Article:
I appreciate the fact that there has been some six or seven or eight months elapsed since the defendant was charged with this crime, but during that period of time he had been led to believe that his case would not be tried since it was his belief that the State was going to try Hanger firstor, at least try the murder charge first. The Defendant here has advised the Court that he is without funds, and that he hopes to raise the funds, if the case is passed over until September. That has been my suggestion, that the case be passed to September, and that the defendant be given an opportunity to retain counsel, and with the instructions to report back to this court by August 15th, on whether or not he has retained counsel. If, on August 15th, he has not retained counsel, and so advises the Court, then I would be very glad, as I am now, to defend the defendant."

The motion for continuance was overruled and the case went to trial on June 16, 1964.

During the course of the trial, Mr. Grossman again asked to be relieved as counsel for defendant and was refused.

In State v. Glenn, Mo., 317 S.W.2d 403, 406, it is stated: "Art. I, Sec. 18(a), Constitution of Missouri, 1945, V.A.M.S., provides `That in criminal prosecutions the accused shall have the right to appear and defend, in person and by counsel; * * *.' In aid of this provision it is provided by § 545.820 RSMo 1949, V.A.M.S., that `If any person about to be arraigned upon an indictment for a felony be without counsel to conduct his defense, and be unable to employ any, it shall be the duty of the court to assign him counsel, at his request, not exceeding two, who shall have free access to the prisoner at all reasonable hours.' See also the provisions of Supreme Court Rule 29.01, 42 V.A.M.S."

However, the selection of counsel is within the discretion of the trial court and a trial court does not abuse its discretion in failing to assign an accused's choice. State v. Whitaker, Mo.Sup., 312 S.W.2d 34; State v. Sublett, 318 Mo. 1142, 4 S.W.2d 463.

Here, defendant contends that the trial court forced Grossman upon defendant and refused to discharge him as his court-appointed attorney. In State v. Warren, Mo.Sup., 321 S.W.2d 705, after defendant had refused the services of the public defender and had dismissed two court-appointed attorneys, he stated he wanted to represent himself. The trial court, over defendant's objections, appointed counsel to defend him and the action of the trial court was sustained. See also State v. Greaves, 243 Mo. 540, 147 S.W. 973. In Johnson v. United States, U.S.C.A. 8, 318 F.2d 855, cited by defendant, it was recognized that a Court should not force an attorney on an accused if the accused desires to try his own case; however, in the Johnson case, the accused was permitted to try his own case, and then complained, and his conviction was affirmed. There is nothing in the record to show that defendant was harmed by Grossman's efforts or that his representation was ineffective. On the contrary, we have reviewed carefully the entire record in the trial court and conclude that Grossman performed capably and diligently and that defendant had a fair trial. Further, the record does not support defendant's present contention that he desired to try his own case. This point is ruled against defendant.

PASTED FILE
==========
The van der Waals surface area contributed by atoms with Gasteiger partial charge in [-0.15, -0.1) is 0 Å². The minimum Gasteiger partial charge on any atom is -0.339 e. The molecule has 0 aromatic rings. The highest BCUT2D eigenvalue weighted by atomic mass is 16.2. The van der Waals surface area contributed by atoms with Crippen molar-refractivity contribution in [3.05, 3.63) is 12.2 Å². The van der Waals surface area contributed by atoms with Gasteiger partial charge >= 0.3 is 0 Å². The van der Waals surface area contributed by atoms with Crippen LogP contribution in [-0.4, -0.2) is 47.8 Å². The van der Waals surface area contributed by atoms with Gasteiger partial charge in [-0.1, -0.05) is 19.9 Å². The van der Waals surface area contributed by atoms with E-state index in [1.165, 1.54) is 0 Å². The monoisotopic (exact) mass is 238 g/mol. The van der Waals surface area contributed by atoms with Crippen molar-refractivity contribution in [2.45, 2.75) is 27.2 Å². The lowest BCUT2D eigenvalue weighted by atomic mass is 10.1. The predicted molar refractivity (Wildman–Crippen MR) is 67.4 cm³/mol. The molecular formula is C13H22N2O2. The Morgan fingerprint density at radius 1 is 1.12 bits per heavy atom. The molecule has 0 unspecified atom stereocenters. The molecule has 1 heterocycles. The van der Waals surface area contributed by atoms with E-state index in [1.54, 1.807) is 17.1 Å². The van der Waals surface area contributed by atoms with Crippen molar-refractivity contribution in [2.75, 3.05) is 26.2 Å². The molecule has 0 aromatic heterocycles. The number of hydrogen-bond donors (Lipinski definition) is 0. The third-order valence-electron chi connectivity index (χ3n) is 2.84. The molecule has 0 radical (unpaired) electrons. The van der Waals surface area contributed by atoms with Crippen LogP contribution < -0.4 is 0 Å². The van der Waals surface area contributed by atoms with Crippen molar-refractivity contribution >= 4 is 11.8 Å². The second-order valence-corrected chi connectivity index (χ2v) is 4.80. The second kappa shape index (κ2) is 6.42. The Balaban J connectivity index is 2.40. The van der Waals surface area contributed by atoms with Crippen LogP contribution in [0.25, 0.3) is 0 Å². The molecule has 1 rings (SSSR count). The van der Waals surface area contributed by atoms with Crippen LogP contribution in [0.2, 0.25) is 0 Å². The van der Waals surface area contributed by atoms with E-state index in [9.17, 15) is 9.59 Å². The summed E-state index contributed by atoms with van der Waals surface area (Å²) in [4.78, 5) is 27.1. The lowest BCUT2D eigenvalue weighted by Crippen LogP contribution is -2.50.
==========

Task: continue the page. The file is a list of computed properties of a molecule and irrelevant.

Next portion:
The next question is whether the trial court abused its discretion in denying defendant's *364 request for continuance, and in going to trial on June 16, 1964. See Annotation, 66 A.L.R.2d 298, 300, 307.

In State v. Ross, Mo.Sup., 375 S.W.2d 182, 185, it was said: "It is the general rule that the granting or refusing of an application for a continuance rests within the sound discretion of the trial court. State v. Belleville, Mo.App., 362 S.W.2d 77; State v. White, Mo.App., 313 S.W.2d 47. The action of the trial court with respect to the requested continuance is subject to appellate review. State v. Jackson, 344 Mo. 1055, 130 S.W.2d 595, 596. Upon such review, each case must be judged upon its peculiar facts when the propriety of the granting or refusal of a request for continuance is challenged. State v. Maddox, 117 Mo. 667, 23 S.W. 771, 775."

The facts here are that defendant had been in jail for eight months, at all times fully cognizant of the severity of the charges against him, and that his counsel had been appointed four or five months before the trial. Defendant had done nothing in an effort to procure counsel of his own choice. The trial court was of the opinion that the motion for continuance was simply dilatory. We agree.

Defendant cites the cases of State v. Kauffman, 329 Mo. 813, 46 S.W.2d 843, 846; State v. Wade, 307 Mo. 291, 270 S.W. 298, 301; State v. Maddox, 117 Mo. 667, 23 S.W. 771. In the Kauffman case, the accused, denied a continuance, was deprived thereby of the right to adequately prepare an insanity defense, the only defense he had. More time was required for examination and observation of accused before a conclusion could be reached as to his mental condition. In the Wade case, the accused sought a continuance in order to procure the attendance of witnesses absent or too ill to testify. These witnesses were material to his defense. In the Maddox case, the accused sought a continuance in order to procure the attendance of a witness too ill to testify in Court or by deposition and by whom accused expected to prove an alibi. None of these cases are controlling here. The trial court did not abuse its discretion in denying defendant a continuance.

An examination of the record as required by S.Ct. Rule 28.02, V.A.M.R., discloses no error. The judgment is affirmed.

All concur.